posted by theantikitty at 8:00 PM on January 13, 2008


That would be the "Israel Heritage Room," thisisnotkatrina.

I never minded the nationality rooms as much as some. There was something about the Olde Fashioned atmosphere that I found helpful -- combined with the sort of studious, monastic vibe that the Cathedral as a whole has, it was actually easier for me to focus than it was in a shiny new lecture hall.

But yeah, some of them are badly suited for some types of class. I remember a few that sat everyone around a big central table, which was bad if you had a professor who liked to stand and talk or to do board work. Others force you to face forwards, making it hard to have a whole-class discussion. And every prof for every class I ever had in one griped about having to enforce the food and drink rules.
posted by nebulawindphone at 5:51 AM on January 14, 2008


Hated them as an instructor / like them as a student.

I had the same experience as the theantikitty as an instructor in the Nationality rooms; especially in the classes in the morning or late afternoon when students really really want to bring their caffeine in. Also teaching anything chalkboard intensive was rough, since the boards tended to be decorative rather than practical. Not moving the furniture was the worst for me. Air conditioning could have been better too, but that was true of the entire Cathedral.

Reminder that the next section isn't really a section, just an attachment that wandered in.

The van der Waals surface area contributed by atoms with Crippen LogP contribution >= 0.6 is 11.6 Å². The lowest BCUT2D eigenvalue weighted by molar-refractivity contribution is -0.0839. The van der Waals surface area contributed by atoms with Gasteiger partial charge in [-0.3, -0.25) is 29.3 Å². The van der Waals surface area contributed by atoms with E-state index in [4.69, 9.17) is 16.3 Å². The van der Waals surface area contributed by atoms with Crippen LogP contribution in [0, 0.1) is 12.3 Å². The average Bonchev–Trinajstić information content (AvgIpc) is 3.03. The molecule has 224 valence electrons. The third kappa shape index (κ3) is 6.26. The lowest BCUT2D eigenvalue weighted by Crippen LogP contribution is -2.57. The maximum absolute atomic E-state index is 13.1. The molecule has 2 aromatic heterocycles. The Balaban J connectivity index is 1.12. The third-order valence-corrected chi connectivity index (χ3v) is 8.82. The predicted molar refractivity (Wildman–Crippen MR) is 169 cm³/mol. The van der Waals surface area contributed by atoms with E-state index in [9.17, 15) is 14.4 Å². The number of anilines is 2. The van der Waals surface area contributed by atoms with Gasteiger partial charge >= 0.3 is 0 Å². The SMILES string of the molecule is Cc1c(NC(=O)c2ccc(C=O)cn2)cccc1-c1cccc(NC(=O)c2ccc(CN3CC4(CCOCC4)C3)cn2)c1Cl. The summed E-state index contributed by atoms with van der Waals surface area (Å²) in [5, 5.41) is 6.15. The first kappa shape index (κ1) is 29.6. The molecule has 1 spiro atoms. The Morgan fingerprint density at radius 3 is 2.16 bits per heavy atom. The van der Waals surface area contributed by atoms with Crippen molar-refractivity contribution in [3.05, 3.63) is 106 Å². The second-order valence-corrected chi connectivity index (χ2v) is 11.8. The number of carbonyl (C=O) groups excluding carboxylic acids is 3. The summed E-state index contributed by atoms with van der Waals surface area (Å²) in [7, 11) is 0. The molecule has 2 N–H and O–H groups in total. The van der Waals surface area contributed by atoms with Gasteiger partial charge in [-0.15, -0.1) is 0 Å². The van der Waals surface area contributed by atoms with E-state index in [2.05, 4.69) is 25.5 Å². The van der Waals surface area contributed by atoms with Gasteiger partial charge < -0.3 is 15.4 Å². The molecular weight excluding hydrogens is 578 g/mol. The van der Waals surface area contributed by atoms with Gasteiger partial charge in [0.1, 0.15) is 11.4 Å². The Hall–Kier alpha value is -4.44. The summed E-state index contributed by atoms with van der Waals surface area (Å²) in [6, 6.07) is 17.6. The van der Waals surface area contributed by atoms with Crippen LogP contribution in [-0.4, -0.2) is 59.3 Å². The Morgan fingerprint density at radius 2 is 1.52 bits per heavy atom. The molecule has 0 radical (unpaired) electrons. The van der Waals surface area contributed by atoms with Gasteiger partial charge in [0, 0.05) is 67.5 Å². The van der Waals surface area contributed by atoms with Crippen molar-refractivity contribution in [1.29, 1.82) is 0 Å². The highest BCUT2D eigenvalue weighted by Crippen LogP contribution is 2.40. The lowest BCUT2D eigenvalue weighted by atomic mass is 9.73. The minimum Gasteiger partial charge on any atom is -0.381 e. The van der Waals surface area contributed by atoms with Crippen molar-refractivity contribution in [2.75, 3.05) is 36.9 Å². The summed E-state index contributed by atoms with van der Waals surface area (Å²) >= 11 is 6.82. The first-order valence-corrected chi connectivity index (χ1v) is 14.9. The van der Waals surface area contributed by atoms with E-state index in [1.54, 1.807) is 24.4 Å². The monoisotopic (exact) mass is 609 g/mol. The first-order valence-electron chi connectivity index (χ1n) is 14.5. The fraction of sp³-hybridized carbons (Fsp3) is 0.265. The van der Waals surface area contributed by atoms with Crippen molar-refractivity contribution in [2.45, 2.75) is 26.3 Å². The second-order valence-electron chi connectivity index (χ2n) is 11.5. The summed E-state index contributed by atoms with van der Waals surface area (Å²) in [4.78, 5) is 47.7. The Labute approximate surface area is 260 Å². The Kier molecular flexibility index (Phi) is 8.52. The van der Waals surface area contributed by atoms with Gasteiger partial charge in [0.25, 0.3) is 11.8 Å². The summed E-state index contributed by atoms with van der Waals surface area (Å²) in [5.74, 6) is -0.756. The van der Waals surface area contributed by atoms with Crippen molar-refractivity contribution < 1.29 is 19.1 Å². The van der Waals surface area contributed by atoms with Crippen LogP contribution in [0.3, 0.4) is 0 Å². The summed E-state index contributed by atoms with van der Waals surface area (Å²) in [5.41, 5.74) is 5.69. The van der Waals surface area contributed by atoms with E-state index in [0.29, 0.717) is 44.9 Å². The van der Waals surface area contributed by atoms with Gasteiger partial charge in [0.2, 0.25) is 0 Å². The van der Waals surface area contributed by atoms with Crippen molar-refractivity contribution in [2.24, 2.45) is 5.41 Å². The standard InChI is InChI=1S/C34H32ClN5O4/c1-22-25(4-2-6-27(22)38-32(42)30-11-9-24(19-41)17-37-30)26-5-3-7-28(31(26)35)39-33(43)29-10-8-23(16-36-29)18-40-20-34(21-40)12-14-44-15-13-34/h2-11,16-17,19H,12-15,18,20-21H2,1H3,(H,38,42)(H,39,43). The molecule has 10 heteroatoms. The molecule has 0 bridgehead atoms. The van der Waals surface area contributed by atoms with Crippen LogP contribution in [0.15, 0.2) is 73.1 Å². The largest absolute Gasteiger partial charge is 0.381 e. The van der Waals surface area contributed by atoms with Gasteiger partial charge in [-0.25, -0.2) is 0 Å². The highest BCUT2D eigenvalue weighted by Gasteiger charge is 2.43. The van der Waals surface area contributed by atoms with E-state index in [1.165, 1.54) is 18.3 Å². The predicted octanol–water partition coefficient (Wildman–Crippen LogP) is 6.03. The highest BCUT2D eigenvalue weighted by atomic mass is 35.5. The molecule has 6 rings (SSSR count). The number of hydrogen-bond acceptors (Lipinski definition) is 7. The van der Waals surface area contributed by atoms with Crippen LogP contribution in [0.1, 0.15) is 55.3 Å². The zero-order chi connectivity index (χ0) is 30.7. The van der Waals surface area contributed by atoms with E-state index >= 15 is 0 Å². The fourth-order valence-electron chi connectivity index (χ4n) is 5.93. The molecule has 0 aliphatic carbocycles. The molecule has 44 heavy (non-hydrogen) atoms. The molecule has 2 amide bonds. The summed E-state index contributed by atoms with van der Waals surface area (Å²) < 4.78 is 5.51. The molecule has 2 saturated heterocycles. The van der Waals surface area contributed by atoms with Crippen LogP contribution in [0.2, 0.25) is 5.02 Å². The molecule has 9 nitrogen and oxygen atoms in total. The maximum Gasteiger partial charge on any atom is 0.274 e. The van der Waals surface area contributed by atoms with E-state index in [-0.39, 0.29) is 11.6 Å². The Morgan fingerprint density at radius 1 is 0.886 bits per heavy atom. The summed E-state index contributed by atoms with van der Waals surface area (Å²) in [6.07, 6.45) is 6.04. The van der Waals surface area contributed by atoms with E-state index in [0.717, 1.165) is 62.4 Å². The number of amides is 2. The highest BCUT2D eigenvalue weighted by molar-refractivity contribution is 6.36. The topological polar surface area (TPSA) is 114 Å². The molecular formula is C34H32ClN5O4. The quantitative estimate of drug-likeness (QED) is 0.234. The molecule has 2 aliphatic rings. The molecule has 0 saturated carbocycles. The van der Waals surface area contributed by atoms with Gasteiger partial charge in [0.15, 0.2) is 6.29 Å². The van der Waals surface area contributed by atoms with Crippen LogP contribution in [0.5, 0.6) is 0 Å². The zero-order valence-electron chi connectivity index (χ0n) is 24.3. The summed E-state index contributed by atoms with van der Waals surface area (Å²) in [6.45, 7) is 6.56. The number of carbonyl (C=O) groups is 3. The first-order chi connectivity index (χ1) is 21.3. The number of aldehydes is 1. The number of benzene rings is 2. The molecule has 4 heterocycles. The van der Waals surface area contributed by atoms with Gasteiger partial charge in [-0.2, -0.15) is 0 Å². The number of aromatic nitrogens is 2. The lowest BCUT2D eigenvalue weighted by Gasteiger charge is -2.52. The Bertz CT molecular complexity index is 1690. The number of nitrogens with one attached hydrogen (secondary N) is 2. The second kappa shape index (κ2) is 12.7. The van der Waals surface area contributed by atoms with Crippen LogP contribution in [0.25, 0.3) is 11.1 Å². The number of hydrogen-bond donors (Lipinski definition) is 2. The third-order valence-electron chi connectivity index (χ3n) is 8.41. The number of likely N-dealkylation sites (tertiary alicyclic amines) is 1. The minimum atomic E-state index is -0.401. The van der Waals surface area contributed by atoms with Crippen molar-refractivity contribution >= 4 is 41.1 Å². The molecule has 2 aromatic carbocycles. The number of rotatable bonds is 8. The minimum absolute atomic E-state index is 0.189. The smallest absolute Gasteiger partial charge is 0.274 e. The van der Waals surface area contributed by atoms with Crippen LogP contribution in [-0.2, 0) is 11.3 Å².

That said, I actually liked having classes in there usually. There was just something so scholarly about attending classes surrounded by all that culture.
posted by DarthDuckie at 7:30 AM on January 14, 2008


Had classes in several of them. Hated almost all of them.

- The English room is set up to be like the House of Commons, where the two main parts of the class face each other, with the blackboard off to one end. . . which means you're usually spending the entire class turned to one side. That class gave me a terrible neckache, every time, on top of the usual pain in the ass ness of the small writing surfaces and the uncomfortable wooden bench seats. . .

- The Indian room is kind of like thisisnotkatrina's description of the Israel room, only the benches are wood, not stone. Annoyingly, they've got indentations for your butt in the seat, but they're made for someone with a smaller ass than anyone who was in my class. . . . This room also has giant stone pillars pretty much right in the middle of the room. I think the class I had in here lasted about two weeks before we got it moved.

- The Romanian room is pretty normal, only with a mosaic mural in the back and an alcove in the bay window where they put up a Christmas tree every winter. This was the only nationality room I didn't actively mind having class in; and it was always kind of funny when random tourists would burst in the room and look shocked that people were actually having class in a classroom.....
The chairs were a little undersized, but nothing out of the ordinary for Pitt, where almost all the chairs and desks seem to get ordered from the OfficeDepot in Hobbiton. . .
posted by FlyingMonkey at 4:33 AM on February 28, 2008